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CBP at Newark Intercepts Khapra Beetle in Rice

Release Date: 
June 1, 2017

Customs and Border Protection (CBP) Agriculture Specialists Detect insect during Commercial Cargo Exam

NEWARK, N.J. — These pests could wreak havoc on the United States economy, fortunately U.S. Customs and Border Protection Agriculture Specialists at Newark Liberty International Airport stopped these intruders dead in their tracks.

On May 19, CBP Agriculture Specialists inspected a shipment labeled “foodstuff and rice” from Bangladesh and discovered one live larva of what appeared to be Khapra Beetle inside the seam of the rice bags.  The pest interception was submitted to the local USDA Plant Inspection Station, which positively identified it as Khapra Beetle.

On May 26, while inspecting a second shipment labeled “foodstuff and rice” from Bangladesh, CBP Agriculture Specialists discovered two dead larvae inside the rice bags.  The specimens were later positively identified as Khapra Beetle.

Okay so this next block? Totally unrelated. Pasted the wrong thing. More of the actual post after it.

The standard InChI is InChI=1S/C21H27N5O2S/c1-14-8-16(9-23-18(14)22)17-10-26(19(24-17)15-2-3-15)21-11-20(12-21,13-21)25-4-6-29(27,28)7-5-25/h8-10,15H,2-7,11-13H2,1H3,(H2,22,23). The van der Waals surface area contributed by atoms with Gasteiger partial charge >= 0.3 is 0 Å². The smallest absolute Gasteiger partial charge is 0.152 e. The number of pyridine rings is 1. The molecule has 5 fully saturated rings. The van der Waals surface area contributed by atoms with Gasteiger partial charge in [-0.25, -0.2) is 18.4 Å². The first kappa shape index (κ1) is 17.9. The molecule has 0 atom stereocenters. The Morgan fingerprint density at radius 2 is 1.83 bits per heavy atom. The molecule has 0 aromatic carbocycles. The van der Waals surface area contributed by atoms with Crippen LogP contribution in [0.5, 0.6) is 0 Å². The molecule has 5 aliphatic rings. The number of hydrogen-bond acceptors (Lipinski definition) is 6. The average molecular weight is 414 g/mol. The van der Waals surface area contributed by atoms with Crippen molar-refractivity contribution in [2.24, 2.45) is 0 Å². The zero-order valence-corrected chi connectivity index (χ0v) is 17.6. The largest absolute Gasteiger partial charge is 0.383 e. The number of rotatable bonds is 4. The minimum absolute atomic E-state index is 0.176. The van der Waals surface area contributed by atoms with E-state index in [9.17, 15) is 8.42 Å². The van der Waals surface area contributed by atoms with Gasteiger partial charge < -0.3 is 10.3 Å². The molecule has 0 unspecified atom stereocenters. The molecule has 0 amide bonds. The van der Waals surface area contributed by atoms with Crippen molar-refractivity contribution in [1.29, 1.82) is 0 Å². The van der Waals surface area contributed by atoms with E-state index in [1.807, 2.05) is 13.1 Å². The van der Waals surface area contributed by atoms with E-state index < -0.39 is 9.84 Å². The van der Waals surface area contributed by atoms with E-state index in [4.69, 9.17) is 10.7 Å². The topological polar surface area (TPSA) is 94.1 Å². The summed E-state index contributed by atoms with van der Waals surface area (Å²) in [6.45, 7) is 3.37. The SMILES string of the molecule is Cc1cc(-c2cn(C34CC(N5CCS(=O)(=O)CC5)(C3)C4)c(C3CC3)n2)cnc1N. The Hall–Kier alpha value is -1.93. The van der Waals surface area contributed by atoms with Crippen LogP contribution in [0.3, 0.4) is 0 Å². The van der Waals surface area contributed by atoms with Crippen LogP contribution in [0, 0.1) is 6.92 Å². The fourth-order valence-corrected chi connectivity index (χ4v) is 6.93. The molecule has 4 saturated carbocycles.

In both cases the broker was given the options of re-exporting the shipment back to the country of origin, or destroying the entire shipment to prevent the dissemination of Khapra Beetle into the United States.

“CBP Agriculture Specialists made two critical interceptions of a destructive pest that could potentially cause grave damage to our agricultural and economic vitality,” said Leon Hayward, Acting Director, Field Operations, New York Field Office.

Trogoderma granarium Everts (Khapra Beetle) is one of world’s most destructive pests of grain products and seeds.  This pest may also show up in a variety of locations that are not obvious food sources such as burlap bags, corrugated boxes (where they feed on the glue) and animal hides.  Native to India, Khapra Beetle has spread to other countries in Africa, the Middle East, the Near East, pockets of Europe and Eastern Asia.  Infestations are difficult to control because of the insect's ability to survive without food for long periods, its preference for dry conditions and low-moisture food, and its resistance to many insecticides.  It has been described as one of the 100 worst invasive species worldwide.

Last modified: 
June 7, 2017